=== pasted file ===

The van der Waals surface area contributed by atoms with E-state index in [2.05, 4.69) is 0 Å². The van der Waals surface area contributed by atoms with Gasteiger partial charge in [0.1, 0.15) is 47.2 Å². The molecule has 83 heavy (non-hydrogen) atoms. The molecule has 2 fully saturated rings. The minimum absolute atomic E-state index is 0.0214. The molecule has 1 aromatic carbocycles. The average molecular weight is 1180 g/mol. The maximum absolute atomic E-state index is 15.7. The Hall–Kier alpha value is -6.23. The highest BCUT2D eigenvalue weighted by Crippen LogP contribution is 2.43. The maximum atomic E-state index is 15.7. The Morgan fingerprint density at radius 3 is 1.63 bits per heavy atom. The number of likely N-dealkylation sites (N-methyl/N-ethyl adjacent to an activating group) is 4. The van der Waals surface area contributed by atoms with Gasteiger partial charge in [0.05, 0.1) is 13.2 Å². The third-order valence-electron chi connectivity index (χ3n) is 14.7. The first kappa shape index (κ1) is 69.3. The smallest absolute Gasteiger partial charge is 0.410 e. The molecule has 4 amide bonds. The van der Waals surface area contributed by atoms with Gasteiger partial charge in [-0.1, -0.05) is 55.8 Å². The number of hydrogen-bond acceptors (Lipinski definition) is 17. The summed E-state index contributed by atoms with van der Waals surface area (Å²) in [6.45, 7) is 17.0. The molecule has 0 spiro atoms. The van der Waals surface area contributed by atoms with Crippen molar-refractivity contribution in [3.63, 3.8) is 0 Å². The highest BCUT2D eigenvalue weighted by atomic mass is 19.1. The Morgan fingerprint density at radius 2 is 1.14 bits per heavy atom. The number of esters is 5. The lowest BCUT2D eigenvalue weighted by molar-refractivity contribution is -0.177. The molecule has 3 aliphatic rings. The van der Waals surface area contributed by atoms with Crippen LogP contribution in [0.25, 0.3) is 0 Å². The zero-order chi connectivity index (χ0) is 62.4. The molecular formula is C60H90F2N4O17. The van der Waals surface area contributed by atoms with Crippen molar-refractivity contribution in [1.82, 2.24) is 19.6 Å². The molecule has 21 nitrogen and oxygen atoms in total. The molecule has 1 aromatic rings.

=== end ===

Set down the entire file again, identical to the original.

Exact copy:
The van der Waals surface area contributed by atoms with E-state index in [2.05, 4.69) is 0 Å². The van der Waals surface area contributed by atoms with Gasteiger partial charge in [0.1, 0.15) is 47.2 Å². The molecule has 83 heavy (non-hydrogen) atoms. The molecule has 2 fully saturated rings. The minimum absolute atomic E-state index is 0.0214. The molecule has 1 aromatic carbocycles. The average molecular weight is 1180 g/mol. The maximum absolute atomic E-state index is 15.7. The Hall–Kier alpha value is -6.23. The highest BCUT2D eigenvalue weighted by Crippen LogP contribution is 2.43. The maximum atomic E-state index is 15.7. The Morgan fingerprint density at radius 3 is 1.63 bits per heavy atom. The number of likely N-dealkylation sites (N-methyl/N-ethyl adjacent to an activating group) is 4. The van der Waals surface area contributed by atoms with Gasteiger partial charge in [0.05, 0.1) is 13.2 Å². The third-order valence-electron chi connectivity index (χ3n) is 14.7. The first kappa shape index (κ1) is 69.3. The smallest absolute Gasteiger partial charge is 0.410 e. The molecule has 4 amide bonds. The van der Waals surface area contributed by atoms with Gasteiger partial charge in [-0.1, -0.05) is 55.8 Å². The number of hydrogen-bond acceptors (Lipinski definition) is 17. The summed E-state index contributed by atoms with van der Waals surface area (Å²) in [6.45, 7) is 17.0. The molecule has 0 spiro atoms. The van der Waals surface area contributed by atoms with Crippen molar-refractivity contribution in [3.63, 3.8) is 0 Å². The highest BCUT2D eigenvalue weighted by atomic mass is 19.1. The Morgan fingerprint density at radius 2 is 1.14 bits per heavy atom. The number of esters is 5. The lowest BCUT2D eigenvalue weighted by molar-refractivity contribution is -0.177. The molecule has 3 aliphatic rings. The van der Waals surface area contributed by atoms with Crippen LogP contribution in [0.25, 0.3) is 0 Å². The zero-order chi connectivity index (χ0) is 62.4. The molecular formula is C60H90F2N4O17. The van der Waals surface area contributed by atoms with Crippen molar-refractivity contribution in [1.82, 2.24) is 19.6 Å². The molecule has 21 nitrogen and oxygen atoms in total. The molecule has 1 aromatic rings.